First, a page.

When your buttons are pushed

When peacemaking doesn’t work and you can’t deal with the button pusher, or your own buttons you just have to abandon your adult sensibilities and join forces with your  inner child.          Shannyn Steel

Every now and then someone comes along and pushes all your buttons.  Those great big red buttons, best used in case of emergencies. The ones best avoided due to the inevitable ugliness that can arise. Sometimes those very same people push those very same buttons on a seemingly regular occurrence.  The worst button pushers, in my book, are the stealthy ones.  The ones who won’t actually confront you, who actively avoid direct contact with you but make a raft of comments to others, provide input when you are not present and actively and subtly undermine you.  They just seem to make those comments, dismiss and devalue you and your work in a calm, off-handed yet deeply cutting way.  Their many small jibes, combined, are as strong and powerful as an upfront all out attack. Those buttons, once pushed, can send you reeling, into an internal rage or plummeting into an abyss of self-doubt and torture.

Of course, psychologists, and those whose buttons haven’t been pushed in the moment, will tell us the other person cannot make us feel a particular way, it’s our choice how we react to the momentum they use to push our buttons. They are, after all, our buttons.  I agree and good advice suggests we attend to our buttons.

My first question in situations like this is always – where am I at fault?  Is there some justification for the way this person is behaving (not that I condone bullying but behaviour happens in a context). It’s hard to stay calm and so terribly easy to dissolve into a trade of unpleasantness, behind the person’s back. But it’s wise not to go there, apparently (but by golly it does feel good to let it all out with a trusted friend). Sage advice also suggests we avoid confrontation.  I’m onboard with that, though taking a direct and civil approach has yielded good outcomes for me in the past.

When calm reason fails, peacemaking doesn’t work and the professional advice just don’t cut it, I abandon my adult sensibilities and join forces with my inner child.

I actively avoid my inner child as a rule but she comes out to play, in ways never intended by the gurus, coaches and psychologists, when flummoxed by a button pusher and when I’ve failed to deal with my own buttons. At times like these, thank goodness they don’t happen often, I feel my demeanour slip and I slide dizzyingly into a place where biting, kicking, stamping and yelling feel like the best course of action.  Of course, this isn’t entirely appropriate in many settings (mind you, I haven’t actually succumbed and staged this drama for real) but no one else sees the montage playing in my head, right!  The physical and mental relief that would flow from a good old tantrum might just have a much-needed transformative effect.  That got me thinking about healthy ways adults could unleash the inner beast of frustration in socially acceptable ways.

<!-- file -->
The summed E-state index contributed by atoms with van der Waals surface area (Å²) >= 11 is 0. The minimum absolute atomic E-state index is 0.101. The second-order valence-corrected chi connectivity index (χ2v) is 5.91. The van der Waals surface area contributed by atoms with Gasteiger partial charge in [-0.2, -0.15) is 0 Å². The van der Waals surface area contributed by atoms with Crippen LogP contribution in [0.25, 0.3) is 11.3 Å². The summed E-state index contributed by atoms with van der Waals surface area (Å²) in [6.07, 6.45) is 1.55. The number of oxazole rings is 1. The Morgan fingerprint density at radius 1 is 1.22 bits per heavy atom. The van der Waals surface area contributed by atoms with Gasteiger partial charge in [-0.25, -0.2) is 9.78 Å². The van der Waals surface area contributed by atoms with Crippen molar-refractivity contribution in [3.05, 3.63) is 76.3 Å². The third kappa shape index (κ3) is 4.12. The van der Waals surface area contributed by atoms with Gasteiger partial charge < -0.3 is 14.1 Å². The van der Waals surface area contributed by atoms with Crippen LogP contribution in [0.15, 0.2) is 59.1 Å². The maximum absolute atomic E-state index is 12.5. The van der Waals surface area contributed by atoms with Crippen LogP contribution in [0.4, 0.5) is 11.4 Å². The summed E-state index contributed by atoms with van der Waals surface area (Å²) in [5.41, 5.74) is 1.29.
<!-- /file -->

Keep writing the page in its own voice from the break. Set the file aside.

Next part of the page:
Running is good.  People tell me drinking helps them but that doesn’t meet the healthy criteria (and this was all about avoiding self punishment), getting out in nature and sitting on the grass under a tree rates highly, walking too. Writing your frustrations is suggested by many (hey, I’m a genius and didn’t know it).  Talking to a friend and a myriad of other great tips exist to relieve the frustration and stress of a situation.

Exercise and physical movement get high marks by a lot of sources.  I guess we all knew that, though in a light bulb moment the realisation dawned that if our emotions, our stress, our anxiety can trigger chemical reactions which effect our physical health causing inflammation, a weakened immune system and more, then reversing the equation could have a similarly positive effect. Combined with the instinctual need to throw a tantrum I hit upon the single best outlet for dealing with the aftermath of your buttons being pushed.

When peacemaking doesn’t work and you can’t deal with the button pusher, or your own buttons. When you can’t seem to move on and things are weighing you down and you just have to punch the shit out of something;  go a round with a boxing bag. You can hit and kick and yell and grunt and flay about until you have nothing left to give. It’s acceptable adult behaviour, and it’s a damned good salve for a raging mind, a wounded heart and a dinted ego. Plus, there are a whole raft of physical benefits from the release of endorphins. A good old round with a boxing bag can not only reduce the stress that’s mounted but stave off anxiety, boost self-esteem and improve sleep too.

Have you stumbled on any unique and successful ways to cope with an awkward situation and regain your equilibrium?

On a serious note: if you are experiencing workplace bullying or are in a difficult situation, don’t ignore it.  It won’t go away on its own.  Seek the assistance of the workplace advisor, a health care professional or a skilled and trusted colleague.